Wednesday, April 26, 2017

Women's Achievement

I think the idea brought up in About 50/50 that has to do with shifting the focus from scarcity to abundance of women’s accomplishments is a very unique perspective. In our society today, we tend to focus on how women are not given equal opportunities that men have to make great accomplishments. Mrs. Kingsbury’s presentation made me realize that despite the barriers for women that create this inequality, many women have still made some amazing contributions to society. For example, prior to the presentation, I was assigned to research Dr. Grace Murray Hopper. She was a computer scientist that also served in the US Navy, and was one of the first programmers of the Harvard Mark I computer, inventing the first compiler for a computer programming language. Her legacy involves encouraging young people to learn how to program. For example, the Grace Hopper Celebration of Women in Computing Conference encourages young women in particular to become a part of the world of computing. In 2016, she was posthumously awarded the Presidential Medal of Freedom by President Barack Obama to recognize her “especially meritorious contribution to the security or national interests of the United States, world peace, cultural or other significant public or private endeavors.” I think that Hopper’s contribution in the computer science field is very admirable, because even today, men greatly outnumber women in this particular field. According to Computer Science.org, when looking at students who take the AP Computer Science exam, boys outnumber girls 4:1. It is not just computer science that this is the case, though. Most fields that fall under math or science tend to be male-dominated. According to the National Girls Collaborative Project, males were more likely to take courses such as engineering and computer science, as well as  advanced placement courses such as calculus BC, physics B and physics C. I can speak personally to this, because during my junior year, I took both calculus BC and physics B. In my calculus BC class, I was one out of two girls in a class of about 15-20 people. I was also one out of two girls who took physics B, a course that Govs had two sections of that year. According to some research done by the New York Times, the inequality of gender in math and science continues well into our adult years, with women of equal qualifications getting a starting salary on average that is set $4,000 lower than male counterparts. I plan on studying neuroscience in college, and hope to someday work in research. As a young woman who hopes to work in the science field someday, the inequality in these particular fields is extremely troubling to me. But, as the documentary pointed out, if I look at abundance rather than scarcity and see women such as Dr. Grace Murray Hopper who have made contributions, I know that being a successful woman in the field of science is not entirely impossible. However, as Ms. Kingsbury concluded in her presentation, although there have been numerous women who have had amazing accomplishments, we still have a long way to go before equality is fully achieved.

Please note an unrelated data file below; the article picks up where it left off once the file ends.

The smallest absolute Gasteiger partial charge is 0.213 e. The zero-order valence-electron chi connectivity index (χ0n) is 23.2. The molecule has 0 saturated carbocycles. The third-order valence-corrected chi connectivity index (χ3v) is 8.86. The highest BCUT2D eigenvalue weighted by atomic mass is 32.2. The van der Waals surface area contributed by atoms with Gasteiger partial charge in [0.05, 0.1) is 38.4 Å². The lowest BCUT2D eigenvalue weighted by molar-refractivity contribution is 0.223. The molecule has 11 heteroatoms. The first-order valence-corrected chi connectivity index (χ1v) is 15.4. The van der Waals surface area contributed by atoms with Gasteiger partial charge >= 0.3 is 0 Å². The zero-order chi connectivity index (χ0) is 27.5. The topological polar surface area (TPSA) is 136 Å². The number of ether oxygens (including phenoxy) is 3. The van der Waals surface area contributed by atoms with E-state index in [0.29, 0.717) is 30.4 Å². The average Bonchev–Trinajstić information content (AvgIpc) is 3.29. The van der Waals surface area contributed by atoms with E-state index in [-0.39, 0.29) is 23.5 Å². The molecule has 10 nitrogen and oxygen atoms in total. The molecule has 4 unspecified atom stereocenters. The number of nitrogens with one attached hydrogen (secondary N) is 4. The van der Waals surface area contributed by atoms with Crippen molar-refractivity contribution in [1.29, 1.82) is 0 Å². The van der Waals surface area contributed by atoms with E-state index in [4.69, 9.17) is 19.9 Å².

Another part of Mrs. Kingsbury’s presentation that stood out in my mind was the clip she played from the red carpet interview. I had never realized there was such a drastic difference in the interviews done between men and women. Men are often asked about their role in a movie and the work they’ve done, while women are asked questions about their appearance, such as who the designer of their dress is. This is an extreme double-standard that exists. Girls are always concerned about their appearance how others perceive them. A common conversation that I have with many of my friends who are girls is about a picture they want to post. They are always questioning how to filter it, how many likes it will get, and if they even look good enough in the photo to post it. I do the same thing. This is something that I have never witnessed a boy expressing concern over. It provides evidence to how, as Mrs. Kingsbury pointed out, that it is not just males forcing women to be overly concerned with our appearances, but that we participate in and create this culture, as well. While there are many great women who we can look up and aspire to, such as Kathrine Switzer, who was the first woman to complete the Boston Marathon, or Dorothy Vaughan, who Mrs. Kingsbury said was considered one of NASA’s greatest minds, there is still a long way to go before women are truly equal to men. Change takes a long time to happen, as can be noted by the 70 year difference between Seneca Falls and the 19th amendment, but hopefully with increasing numbers of women standing up to double standards and inequality, such as the US Women’s Ice Hockey team earning themselves better deals and salaries, this change will come sooner rather than later.

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